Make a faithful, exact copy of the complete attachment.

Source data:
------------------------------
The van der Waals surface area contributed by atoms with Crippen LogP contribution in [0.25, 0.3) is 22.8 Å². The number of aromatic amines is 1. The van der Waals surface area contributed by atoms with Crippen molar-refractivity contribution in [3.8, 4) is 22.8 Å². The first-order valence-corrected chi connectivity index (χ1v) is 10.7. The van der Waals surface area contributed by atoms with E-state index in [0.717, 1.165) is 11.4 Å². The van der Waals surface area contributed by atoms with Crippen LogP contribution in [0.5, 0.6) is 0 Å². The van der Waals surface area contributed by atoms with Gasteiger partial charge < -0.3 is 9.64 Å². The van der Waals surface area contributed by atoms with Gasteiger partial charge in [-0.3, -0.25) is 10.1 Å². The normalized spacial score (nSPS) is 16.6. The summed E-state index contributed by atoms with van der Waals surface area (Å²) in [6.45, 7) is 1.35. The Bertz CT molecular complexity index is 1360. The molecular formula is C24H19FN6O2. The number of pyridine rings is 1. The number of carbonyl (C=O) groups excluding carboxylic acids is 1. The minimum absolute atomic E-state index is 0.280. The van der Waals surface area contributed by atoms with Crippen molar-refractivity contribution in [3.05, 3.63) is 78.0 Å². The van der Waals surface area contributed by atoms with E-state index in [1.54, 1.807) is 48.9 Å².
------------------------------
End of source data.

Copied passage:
The van der Waals surface area contributed by atoms with Crippen LogP contribution in [0.25, 0.3) is 22.8 Å². The number of aromatic amines is 1. The van der Waals surface area contributed by atoms with Crippen molar-refractivity contribution in [3.8, 4) is 22.8 Å². The first-order valence-corrected chi connectivity index (χ1v) is 10.7. The van der Waals surface area contributed by atoms with E-state index in [0.717, 1.165) is 11.4 Å². The van der Waals surface area contributed by atoms with Crippen LogP contribution in [0.5, 0.6) is 0 Å². The van der Waals surface area contributed by atoms with Gasteiger partial charge < -0.3 is 9.64 Å². The van der Waals surface area contributed by atoms with Gasteiger partial charge in [-0.3, -0.25) is 10.1 Å². The normalized spacial score (nSPS) is 16.6. The summed E-state index contributed by atoms with van der Waals surface area (Å²) in [6.45, 7) is 1.35. The Bertz CT molecular complexity index is 1360. The molecular formula is C24H19FN6O2. The number of pyridine rings is 1. The number of carbonyl (C=O) groups excluding carboxylic acids is 1. The minimum absolute atomic E-state index is 0.280. The van der Waals surface area contributed by atoms with Crippen molar-refractivity contribution in [3.05, 3.63) is 78.0 Å². The van der Waals surface area contributed by atoms with E-state index in [1.54, 1.807) is 48.9 Å².